If your business becomes known as a hotbed for account takeover fraud, it not only discourages new customers from signing up for accounts – it dissuades your existing customers from sticking with you. This can snowball to wider, negative perceptions (and even publicity) denouncing your business’s lackluster approach to security, which taints your brand’s image.

How to detect account takeover

Detecting account takeover (ideally, before it has a chance to impact on your business), requires constant vigilance. That means you’ll need to monitor your business’s transactions for unusual or suspicious behavior, such as:

  • Login attempts from unfamiliar locations or devices
  • Changes to account settings, or in the frequency of login attempts
  • Strange purchasing patterns (hackers often, for example, engage in card testing fraud to assess a stolen debit or credit card’s viability with multiple small transactions – then, if the card information is valid, use it to make a larger purchase)
  • Abnormally high-value transactions (especially in the context of the specific account)

Effective account takeover fraud detection also requires you to implement risk rules: pre-defined triggers that, when met, suggest probable fraud. By setting that red flag waving immediately, you can catch account takeover fraud as it’s happening (or soon after it’s happened), allowing you to mitigate its impact on your business. (For example, voiding a fraudulent transaction before it’s settled to minimize the risks of it becoming a chargeback.)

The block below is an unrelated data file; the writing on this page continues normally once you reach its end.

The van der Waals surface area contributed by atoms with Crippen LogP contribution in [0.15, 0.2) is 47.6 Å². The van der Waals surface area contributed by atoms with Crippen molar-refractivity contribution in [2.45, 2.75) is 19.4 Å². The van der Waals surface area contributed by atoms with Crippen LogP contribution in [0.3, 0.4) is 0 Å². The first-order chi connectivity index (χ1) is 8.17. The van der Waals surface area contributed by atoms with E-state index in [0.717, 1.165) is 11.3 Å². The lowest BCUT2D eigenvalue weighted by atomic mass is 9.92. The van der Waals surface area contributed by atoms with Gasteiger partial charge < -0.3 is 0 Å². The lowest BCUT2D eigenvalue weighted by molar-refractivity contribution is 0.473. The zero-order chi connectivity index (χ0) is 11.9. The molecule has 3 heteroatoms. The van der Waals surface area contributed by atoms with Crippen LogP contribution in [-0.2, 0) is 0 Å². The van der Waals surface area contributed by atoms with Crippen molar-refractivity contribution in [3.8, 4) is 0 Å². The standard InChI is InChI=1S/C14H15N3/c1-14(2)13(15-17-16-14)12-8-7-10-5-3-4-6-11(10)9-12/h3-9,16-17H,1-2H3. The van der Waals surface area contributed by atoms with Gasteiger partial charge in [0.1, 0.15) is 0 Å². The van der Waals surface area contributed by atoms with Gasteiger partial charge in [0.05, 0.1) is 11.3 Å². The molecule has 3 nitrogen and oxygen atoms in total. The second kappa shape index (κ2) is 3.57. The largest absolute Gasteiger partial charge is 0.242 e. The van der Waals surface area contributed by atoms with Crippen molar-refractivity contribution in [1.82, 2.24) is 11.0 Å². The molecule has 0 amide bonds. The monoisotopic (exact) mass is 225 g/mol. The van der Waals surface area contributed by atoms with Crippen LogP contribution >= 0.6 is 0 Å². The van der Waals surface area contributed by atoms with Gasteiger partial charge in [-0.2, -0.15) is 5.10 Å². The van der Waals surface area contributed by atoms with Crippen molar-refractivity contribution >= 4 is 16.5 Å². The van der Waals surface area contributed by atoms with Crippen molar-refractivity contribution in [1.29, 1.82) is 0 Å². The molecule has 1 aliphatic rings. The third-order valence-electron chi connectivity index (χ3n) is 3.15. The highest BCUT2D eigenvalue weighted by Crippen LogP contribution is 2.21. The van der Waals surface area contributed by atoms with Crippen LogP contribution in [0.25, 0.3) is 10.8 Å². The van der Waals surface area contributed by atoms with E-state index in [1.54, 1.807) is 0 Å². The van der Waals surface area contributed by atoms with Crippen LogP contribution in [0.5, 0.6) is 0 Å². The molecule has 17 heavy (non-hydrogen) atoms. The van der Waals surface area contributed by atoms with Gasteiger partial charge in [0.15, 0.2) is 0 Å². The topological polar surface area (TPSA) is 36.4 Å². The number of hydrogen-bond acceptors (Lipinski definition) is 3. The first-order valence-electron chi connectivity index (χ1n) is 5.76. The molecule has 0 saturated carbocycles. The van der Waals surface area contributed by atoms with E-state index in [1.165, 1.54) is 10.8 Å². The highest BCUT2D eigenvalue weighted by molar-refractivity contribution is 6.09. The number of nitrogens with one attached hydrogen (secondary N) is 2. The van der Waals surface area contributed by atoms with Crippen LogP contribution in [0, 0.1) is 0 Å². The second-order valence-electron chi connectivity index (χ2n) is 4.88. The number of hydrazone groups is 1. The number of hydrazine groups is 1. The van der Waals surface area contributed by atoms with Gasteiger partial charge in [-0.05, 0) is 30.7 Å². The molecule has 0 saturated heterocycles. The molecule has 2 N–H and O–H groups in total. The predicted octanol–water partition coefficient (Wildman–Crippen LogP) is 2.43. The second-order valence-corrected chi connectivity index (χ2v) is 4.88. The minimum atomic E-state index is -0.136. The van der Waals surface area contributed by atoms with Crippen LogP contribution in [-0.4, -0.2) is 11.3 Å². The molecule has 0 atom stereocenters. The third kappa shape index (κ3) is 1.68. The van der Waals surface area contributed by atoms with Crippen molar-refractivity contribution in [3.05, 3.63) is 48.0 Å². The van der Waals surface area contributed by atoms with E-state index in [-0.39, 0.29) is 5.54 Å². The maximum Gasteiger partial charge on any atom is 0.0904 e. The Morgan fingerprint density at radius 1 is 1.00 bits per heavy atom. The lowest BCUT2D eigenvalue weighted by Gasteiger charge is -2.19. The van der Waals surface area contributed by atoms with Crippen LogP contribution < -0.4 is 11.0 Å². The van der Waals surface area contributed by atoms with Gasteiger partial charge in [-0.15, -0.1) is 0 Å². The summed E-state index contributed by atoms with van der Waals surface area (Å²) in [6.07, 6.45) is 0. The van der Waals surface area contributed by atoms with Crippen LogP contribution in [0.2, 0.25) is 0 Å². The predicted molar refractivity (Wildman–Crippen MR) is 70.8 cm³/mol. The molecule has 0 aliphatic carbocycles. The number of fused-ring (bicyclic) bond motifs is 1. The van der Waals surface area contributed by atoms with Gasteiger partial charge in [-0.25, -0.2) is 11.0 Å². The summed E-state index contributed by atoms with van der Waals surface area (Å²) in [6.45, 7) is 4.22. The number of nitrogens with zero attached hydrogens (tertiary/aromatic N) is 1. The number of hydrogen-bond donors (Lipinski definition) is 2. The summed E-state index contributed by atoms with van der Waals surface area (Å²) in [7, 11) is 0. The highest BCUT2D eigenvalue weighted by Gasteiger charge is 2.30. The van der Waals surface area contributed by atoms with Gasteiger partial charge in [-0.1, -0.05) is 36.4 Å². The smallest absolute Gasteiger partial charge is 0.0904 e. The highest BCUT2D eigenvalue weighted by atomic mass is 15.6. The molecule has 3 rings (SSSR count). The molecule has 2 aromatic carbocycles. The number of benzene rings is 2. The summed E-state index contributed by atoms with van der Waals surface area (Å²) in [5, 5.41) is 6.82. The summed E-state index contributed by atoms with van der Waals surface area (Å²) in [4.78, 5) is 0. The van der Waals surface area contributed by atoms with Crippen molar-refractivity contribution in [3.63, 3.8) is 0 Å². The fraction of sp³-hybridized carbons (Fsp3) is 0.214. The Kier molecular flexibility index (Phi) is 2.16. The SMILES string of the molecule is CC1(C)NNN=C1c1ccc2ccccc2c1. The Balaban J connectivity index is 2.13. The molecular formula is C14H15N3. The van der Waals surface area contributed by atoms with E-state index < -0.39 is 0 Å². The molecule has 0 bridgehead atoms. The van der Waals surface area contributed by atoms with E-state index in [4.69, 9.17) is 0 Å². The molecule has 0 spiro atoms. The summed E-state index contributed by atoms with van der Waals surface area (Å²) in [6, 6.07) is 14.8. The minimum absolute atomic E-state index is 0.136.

To do all this, though, you’ll require a payment service provider that can support you with your business’s full breadth of fraud detection and prevention needs.

Here at Checkout.com, for example, we use machine learning algorithms to protect your business: feeding them with data of both legitimate and fraudulent transactions – constantly, and in real time – to help our AI distinguish between the two. With this in place, you’ll be able to scan automatically for transactional discrepancies, then feed these to your fraud team for manual review: a two-pronged, highly effective approach to account takeover fraud detection.

How to prevent account takeover fraud

We’ve discussed how to combat account takeover fraud as it’s happening – but what about before it happens?

Read on to learn how to prevent account takeover fraud from taking over your business.

Strong authentication factors

The best way to prevent account takeover fraud? Knowing your customer – which, essentially, means being as sure as possible that the person making the purchase is the owner of the account they’re attempting to transact from.

This isn’t just good practice from a fraud detection standpoint either – it’s a crucial part of your obligations to comply with Know Your Customer (KYC) and Anti-Money Laundering (AML) regulations. So how do you achieve it?

As a starting point, implement multi-factor authentication (MFA). Building on two-factor authentication (2FA), MFA requires your customers to supply at least three different forms of authentication – or ‘factors’ – when transacting. This could be a mix of:

  • Things the person knows (such as passwords or the answers to security questions)
  • Things the person owns (specific devices, such as their smartphone or computer)
  • Things the person is (this is their biometric information, such as fingerprints or face)

That said, MFA can lead to unnecessary friction at the checkout, and it won’t be necessary for all transactions. Here’s where risk-based authentication comes in. Also known as adaptive, or step-up, authentication, this approach triages transactions based on their perceived level of risk – then determines the appropriate level of authentication. Used dynamically, 2FA, MFA, and risk-based authentication are all excellent ways of preventing account takeover fraud.